Headgears, Headdress and Jewellery
Noble women at the imperial court in Constantinople are renowed for their extraordinary headgears. Eudocia, as Empress lady-in-waiting , is used to wear such type of headdresses, which, together with her complex hairdress and jewellery, supports her high ranking status.
Propoloma The word designs a type of trapezoidal hat. The first exemples in manuscript illuminations are found as early as the 11th c. During the 12th c., court ladies are frequently wearing them (1) (figure 1). Often, golden stripes of different orientations can be seen in front of them. These stripes are likely to be made of brocards. In our case, to shape the propoloma the way it looks in visual representation and in absence of archeological evidence, we assembled by sewing, 2 parts made of felt and cutted in the appropriate form. Others proposed that the propoloma consists in a truncated cone (1). In order to prevent felt’s relaxation, a border made of cotton ware was sewed at the base of the propoloma.
Headdress Classical roman women were known to wear complicated hairdress. This tradition remains alive during the 12th c. since both Empresses and court ladies display elaborate hairdresses (Figure 2-4). Such hairdresses are using plait, the unique way to elaborate complex hairdress and to allow the wearing of peculiar jewellery such as temple pendants (2). A later exemple of hairdress from the 14th c. and found in Mistra, also uses the plait and show the presence of thin cords (called cordonnet), maintaining the hair in place (3). In addition to these threads, roman ladies in Constantinople could have used needles, already in use in classical roman hairstyle in england as a recent study revealed (4).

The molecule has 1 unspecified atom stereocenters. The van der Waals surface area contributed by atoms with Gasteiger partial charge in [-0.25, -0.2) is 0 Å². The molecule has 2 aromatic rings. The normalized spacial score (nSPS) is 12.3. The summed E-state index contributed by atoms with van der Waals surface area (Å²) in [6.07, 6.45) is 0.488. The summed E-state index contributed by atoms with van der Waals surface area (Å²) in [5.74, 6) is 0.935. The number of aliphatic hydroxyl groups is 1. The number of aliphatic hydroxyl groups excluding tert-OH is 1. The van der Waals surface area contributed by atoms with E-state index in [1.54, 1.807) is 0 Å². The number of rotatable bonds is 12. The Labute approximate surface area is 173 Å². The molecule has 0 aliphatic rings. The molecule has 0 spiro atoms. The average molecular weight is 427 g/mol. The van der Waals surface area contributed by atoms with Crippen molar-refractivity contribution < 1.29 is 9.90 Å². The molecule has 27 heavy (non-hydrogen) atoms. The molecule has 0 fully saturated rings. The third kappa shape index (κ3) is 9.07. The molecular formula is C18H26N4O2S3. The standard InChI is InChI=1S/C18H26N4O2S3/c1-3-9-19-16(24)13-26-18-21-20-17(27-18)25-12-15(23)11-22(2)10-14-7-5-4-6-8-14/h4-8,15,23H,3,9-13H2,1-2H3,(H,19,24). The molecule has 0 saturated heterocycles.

Jewellery At the end of the 12th c., earrings are a typical east roman woman jewellery. Numerous exemples have been found in archeological findings and they are frequently shown in wall painting and mosaics (figures 2, 5). Eudocia’s earrings are of the half-moon style type, commonly found since the 10th c. She could have rather choose tridental style ones, also popular in the 12th c. Eudocia is displaying here a more unusual type of jewellery, temple pendants. Such jewellery is worn hanging on hairs or to a headdress. One of their characteristics is to be open atop, allowing the insertion of small pieces of tissue impregnated with oily perfume. The majority of the known exemple of temple pendants originates from Ukraine, where they are known as kolty, but several exemples from the byzantine sphere are known, in particular one exemple produced in Constantinople (figure 8).
 T. Dawson. Byzantine Women : Varieties of Experience Ad 800-1200. Ouvrage collectif Ashgate Publishing, Ltd., 2006.
 Ristovska N. Temple pendants in medieval Rus : how were they worn. Intelligible Beauty. Recent Research on Byzantine Jewellery (British Museum Research Publications 178) (2010) p203.
 Parure d’une princesse byzantine. Musée d’art et d’histoire de Genève (2010) p53.
 Stephens J. Ancient Roman hairdressing : on (hair)pins and needles Journal of Roman Archeology (2008) p111.
 Bosselmann-ruickbie A. Byzantinischer Schmuck des 9. bis fruhen 13. Jahrhunderts : Untersuchungen zum metallenen dekorativen Korperschmuck der mittelbyzantinischen Zeit anhand datierter Funde aus Griechenland und Bulgarien. Dr. Ludwig Reichert Verlag, Wiesbaden 2011 .
Caution : the intention of this article is to give a rough overview of the luxury and complicated aspects of the headgear, hairdress and jewellery of a imperial court lady at the end of the 12th c. Several artifacts shown in our pictures are there to give an impression and should not be taken as true exemple of jewellery of the period. We are currently working with a goldsmith in order to get jewellery more similar to actual archeological findings. As soon as possible new pictures will be made.